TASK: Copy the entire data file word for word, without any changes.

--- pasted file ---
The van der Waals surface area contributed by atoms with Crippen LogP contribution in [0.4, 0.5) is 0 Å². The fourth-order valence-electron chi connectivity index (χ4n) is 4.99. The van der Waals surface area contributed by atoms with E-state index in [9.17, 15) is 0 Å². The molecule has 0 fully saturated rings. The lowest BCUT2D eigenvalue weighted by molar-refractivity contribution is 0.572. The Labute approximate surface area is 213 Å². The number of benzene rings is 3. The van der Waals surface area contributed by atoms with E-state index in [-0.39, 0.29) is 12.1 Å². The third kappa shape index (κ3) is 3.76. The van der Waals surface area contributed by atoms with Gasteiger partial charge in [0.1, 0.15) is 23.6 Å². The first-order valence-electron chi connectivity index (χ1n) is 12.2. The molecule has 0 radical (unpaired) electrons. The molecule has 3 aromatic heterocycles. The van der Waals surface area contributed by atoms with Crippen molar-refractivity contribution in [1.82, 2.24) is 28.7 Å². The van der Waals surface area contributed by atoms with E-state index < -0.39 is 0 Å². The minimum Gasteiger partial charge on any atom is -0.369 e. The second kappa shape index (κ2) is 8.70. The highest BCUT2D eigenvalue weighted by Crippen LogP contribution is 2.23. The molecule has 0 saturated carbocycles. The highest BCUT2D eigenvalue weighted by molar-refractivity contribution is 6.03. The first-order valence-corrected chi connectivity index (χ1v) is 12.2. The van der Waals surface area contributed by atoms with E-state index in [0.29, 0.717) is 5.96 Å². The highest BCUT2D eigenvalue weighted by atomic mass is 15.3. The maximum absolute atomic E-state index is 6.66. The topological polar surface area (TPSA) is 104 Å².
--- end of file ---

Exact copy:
The van der Waals surface area contributed by atoms with Crippen LogP contribution in [0.4, 0.5) is 0 Å². The fourth-order valence-electron chi connectivity index (χ4n) is 4.99. The van der Waals surface area contributed by atoms with E-state index in [9.17, 15) is 0 Å². The molecule has 0 fully saturated rings. The lowest BCUT2D eigenvalue weighted by molar-refractivity contribution is 0.572. The Labute approximate surface area is 213 Å². The number of benzene rings is 3. The van der Waals surface area contributed by atoms with E-state index in [-0.39, 0.29) is 12.1 Å². The third kappa shape index (κ3) is 3.76. The van der Waals surface area contributed by atoms with Gasteiger partial charge in [0.1, 0.15) is 23.6 Å². The first-order valence-electron chi connectivity index (χ1n) is 12.2. The molecule has 0 radical (unpaired) electrons. The molecule has 3 aromatic heterocycles. The van der Waals surface area contributed by atoms with Crippen molar-refractivity contribution in [1.82, 2.24) is 28.7 Å². The van der Waals surface area contributed by atoms with E-state index < -0.39 is 0 Å². The minimum Gasteiger partial charge on any atom is -0.369 e. The second kappa shape index (κ2) is 8.70. The highest BCUT2D eigenvalue weighted by Crippen LogP contribution is 2.23. The molecule has 0 saturated carbocycles. The highest BCUT2D eigenvalue weighted by molar-refractivity contribution is 6.03. The first-order valence-corrected chi connectivity index (χ1v) is 12.2. The van der Waals surface area contributed by atoms with E-state index in [0.29, 0.717) is 5.96 Å². The highest BCUT2D eigenvalue weighted by atomic mass is 15.3. The maximum absolute atomic E-state index is 6.66. The topological polar surface area (TPSA) is 104 Å².